Georgetown Internet Privacy Policy Survey Executive Summary 

      The Georgetown Internet Privacy Policy Survey is a progress report to 
       the Federal Trade Commission on the extent to which commercial Web 
       sites have posted privacy disclosures based on fair information 
       practices. The study was initiated by the private sector and was funded 
       by small contributions from seventeen different companies and 

       Media Metrix provided the data for the study. The sample consisted of 
       361 .com Web sites visited by consumers at home drawn from a 
       sampling frame of the top 7500 URL's ranked by audience during 
       January 1999. The unduplicated reach of the sampling frame is 98.8%. 
       Data were collected by 15 graduate student "surfers" during the week of 
       March 8-12, 1999. The surfers completed a survey form for the URL's 
       in the sampling pool until the target of 300 Web sites had been reached. 
       Because the sampling frames for the 1998 FTC study and the current 
       Georgetown study were drawn from different populations, extreme care 
       must be exercised in making direct comparisons between the results of 
       the two studies. 

       The study results address three questions: 

       1. What personal information do Web sites collect from consumers' 
       92.8% of the sites in the sample collected at least one type of personal 
       identifying information (e.g. name, e-mail address, postal address). 
       56.8% collected at least one type of demographic information (e.g.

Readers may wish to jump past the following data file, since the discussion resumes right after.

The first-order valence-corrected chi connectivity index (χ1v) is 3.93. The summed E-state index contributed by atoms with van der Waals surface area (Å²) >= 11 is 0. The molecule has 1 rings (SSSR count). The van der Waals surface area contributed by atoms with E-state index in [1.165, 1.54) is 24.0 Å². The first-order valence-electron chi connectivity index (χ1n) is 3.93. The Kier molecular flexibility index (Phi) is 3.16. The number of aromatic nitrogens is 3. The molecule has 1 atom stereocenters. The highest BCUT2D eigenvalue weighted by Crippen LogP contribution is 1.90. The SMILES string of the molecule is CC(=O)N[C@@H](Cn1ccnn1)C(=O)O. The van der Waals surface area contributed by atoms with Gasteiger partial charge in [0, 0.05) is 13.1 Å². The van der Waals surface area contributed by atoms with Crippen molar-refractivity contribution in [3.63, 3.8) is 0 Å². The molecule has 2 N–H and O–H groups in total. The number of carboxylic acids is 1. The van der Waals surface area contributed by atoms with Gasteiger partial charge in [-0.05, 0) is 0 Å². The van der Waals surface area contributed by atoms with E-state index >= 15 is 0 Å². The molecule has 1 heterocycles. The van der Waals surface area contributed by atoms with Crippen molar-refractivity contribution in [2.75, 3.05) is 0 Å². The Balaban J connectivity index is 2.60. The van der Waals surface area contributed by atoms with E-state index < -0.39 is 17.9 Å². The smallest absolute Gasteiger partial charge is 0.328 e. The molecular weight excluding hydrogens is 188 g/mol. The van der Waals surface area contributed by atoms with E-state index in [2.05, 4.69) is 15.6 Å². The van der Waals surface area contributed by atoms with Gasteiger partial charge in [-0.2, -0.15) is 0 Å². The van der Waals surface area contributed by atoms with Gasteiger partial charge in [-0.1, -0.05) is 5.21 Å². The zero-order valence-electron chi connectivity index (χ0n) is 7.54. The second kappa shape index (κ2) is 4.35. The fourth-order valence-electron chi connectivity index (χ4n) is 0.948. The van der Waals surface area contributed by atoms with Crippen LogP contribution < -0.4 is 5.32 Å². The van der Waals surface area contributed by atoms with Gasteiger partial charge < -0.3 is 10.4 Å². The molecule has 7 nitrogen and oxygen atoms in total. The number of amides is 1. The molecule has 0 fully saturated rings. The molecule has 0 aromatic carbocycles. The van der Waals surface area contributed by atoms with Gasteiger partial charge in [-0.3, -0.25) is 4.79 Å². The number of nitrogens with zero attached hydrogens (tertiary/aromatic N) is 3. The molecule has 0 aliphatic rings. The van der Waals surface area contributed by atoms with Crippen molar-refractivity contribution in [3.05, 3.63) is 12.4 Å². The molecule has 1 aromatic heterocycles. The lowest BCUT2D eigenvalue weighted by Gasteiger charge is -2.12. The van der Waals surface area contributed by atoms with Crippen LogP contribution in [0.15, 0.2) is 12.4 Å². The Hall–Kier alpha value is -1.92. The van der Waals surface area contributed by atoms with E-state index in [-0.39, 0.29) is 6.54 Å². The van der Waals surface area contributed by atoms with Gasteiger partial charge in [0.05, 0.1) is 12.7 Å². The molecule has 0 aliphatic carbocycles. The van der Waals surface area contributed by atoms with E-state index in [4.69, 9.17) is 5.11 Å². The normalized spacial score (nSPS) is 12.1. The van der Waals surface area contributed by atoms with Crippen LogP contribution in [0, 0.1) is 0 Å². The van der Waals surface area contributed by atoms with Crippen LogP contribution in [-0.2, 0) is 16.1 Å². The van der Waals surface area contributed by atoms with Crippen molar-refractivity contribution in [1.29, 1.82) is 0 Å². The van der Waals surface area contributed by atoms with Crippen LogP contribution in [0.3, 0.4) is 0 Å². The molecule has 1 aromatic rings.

gender, preferences, Zip code). 56.2% of the sites collected both 
       personal identifying and demographic information. 6.6% of the sites 
       collected neither type of personal information. 

       2. How many Web sites posted privacy disclosures' 65.9% (238) of the 
       361 sites in the sample have posted at least one type of privacy 
       disclosure (a privacy policy notice or an information practice statement). 
       36% (131 sites) posted both types of disclosures. 34.1% (123 sites) did 
       not post either type of privacy disclosure. 

       3. Do these disclosures reflect fair information practices' The content 
       of all privacy disclosures were analyzed for four elements of fair 
       information (notice, choice, access and security) and whether or not 
       they posted contact information to ask questions or to complain about 
       privacy. Of the 236 Web sites that collected personal information and 
       posted a privacy disclosure, 89.8% included at least one survey item for 
       notice, 61.9% contained at least one survey item for choice, 40.3% 
       contained at least one survey item for access, 45.8% contained at least 
       one survey item for security, and 48.7% contained at least one survey 
       item for contact information. 13.6% (n=32) of the same 236 Web sites 
       (or 9.5% of the 337 Web sites that collect at least one type of personal 
       information) contained at least one survey item for all five elements of 
       fair information practices: notice, choice, access, security and contact